Voters in the Unites States are frustrated by the current two-party policy system; and several reports show the majority of Americans don’t feel like their political views are represented by the Democratic or Republican Party. But primaries only open to party registrants, and the lack of strong third-party options, lead many voters to feel like they must choose the lesser of two evils.
“Trends suggest the need for major reform to help improve the public’s confidence in our system to provide adequate representation and to ensure that all voters, regardless of their party affiliation, have a voice on the policies that impact their lives.” – New Mexico’s Electoral System is in Need of Reform: Fusion Voting Can Improve Representation for the State’s Growing Population of Young and Independent Voters
A new brief from the Center for Social Policy at The University of New Mexico explores attainable ways to revamp the two-party system. It’s titled New Mexico’s Electoral System is in Need of Reform: Fusion Voting Can Improve Representation for the State’s Growing Population of Young and Independent Voters. The brief outlines fusion voting as possible solution – reforming the electoral process in New Mexico and allowing more people to have a say earlier in the process.
Fusion voting, also called open ballot voting or cross-endorsement, allows multiple political parties to support a single candidate. When in practice, fusion voting could result in the same candidate name appearing on a ballot multiple times under multiple party lines. eight states currently utilizing this approach: New York, Connecticut, Oregon, South Carolina, Delaware, Idaho, Vermont and Mississippi.
Fusion voting allows electorates to cast ballots for the candidate they most prefer, creating more of a populist result than a party-driven one.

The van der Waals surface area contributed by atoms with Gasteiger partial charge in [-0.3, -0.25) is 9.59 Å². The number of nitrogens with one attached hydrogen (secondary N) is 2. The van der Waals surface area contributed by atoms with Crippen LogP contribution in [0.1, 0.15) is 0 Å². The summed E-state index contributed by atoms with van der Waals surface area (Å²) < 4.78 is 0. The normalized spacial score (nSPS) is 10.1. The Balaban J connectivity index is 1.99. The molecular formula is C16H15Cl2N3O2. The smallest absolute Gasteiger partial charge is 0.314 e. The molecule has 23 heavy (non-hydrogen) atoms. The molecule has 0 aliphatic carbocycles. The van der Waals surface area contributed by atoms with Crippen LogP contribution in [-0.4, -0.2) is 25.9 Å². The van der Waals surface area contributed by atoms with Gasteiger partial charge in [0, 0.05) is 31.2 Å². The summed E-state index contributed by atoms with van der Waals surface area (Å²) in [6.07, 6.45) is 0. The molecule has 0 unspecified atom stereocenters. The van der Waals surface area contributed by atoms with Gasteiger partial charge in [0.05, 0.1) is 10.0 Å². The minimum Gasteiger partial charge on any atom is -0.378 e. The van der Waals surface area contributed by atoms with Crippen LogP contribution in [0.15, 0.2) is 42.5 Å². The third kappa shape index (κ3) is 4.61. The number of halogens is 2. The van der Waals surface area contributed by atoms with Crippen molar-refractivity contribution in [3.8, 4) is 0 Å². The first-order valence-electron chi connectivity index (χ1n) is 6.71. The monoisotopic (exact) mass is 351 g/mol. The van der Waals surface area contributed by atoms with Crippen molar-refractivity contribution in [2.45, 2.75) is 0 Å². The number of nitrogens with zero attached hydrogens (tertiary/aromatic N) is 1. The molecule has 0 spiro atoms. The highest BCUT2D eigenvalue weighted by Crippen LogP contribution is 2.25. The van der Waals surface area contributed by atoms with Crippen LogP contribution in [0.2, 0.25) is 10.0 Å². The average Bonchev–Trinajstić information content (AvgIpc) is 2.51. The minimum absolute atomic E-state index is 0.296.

With 22 percent of New Mexico voters identifying as political independents, about one fourth of all adults in the state feel like they are not adequately represented by the Democratic or Republican parties. This lack of confidence is resulting in growing support for third or independent parties. Meanwhile, registered voters in New Mexico under age 30 are more likely (40 percent) to identify as Independent relative to older New Mexicans – so the issue isn’t about to resolve without concerted effort and legislative reform.
“Given this context it is surprising that New Mexico’s voting laws essentially disenfranchise independent voters during the primary process and minimize their influence during the general election,” the brief states. “Integrating fusion voting and opening participation in the state’s primary elections to all registered voters can help to improve the civic engagement across New Mexico and improve the health of our democracy.”
Although a recent bill on this subject did not advance through the legislative process this session, UNM's researchers will continue to look for policy innovations that can help engage more New Mexicans in the political process.
Click here to read the full brief. It was written by Brooke Abrams, a health policy doctoral fellow at the Center for Social Policy and a Ph.D. candidate in the Department of Political Science; and Gabriel Sanchez, the executive director of the UNM Center for Social Policy and a Professor of Political Science at the University of New Mexico.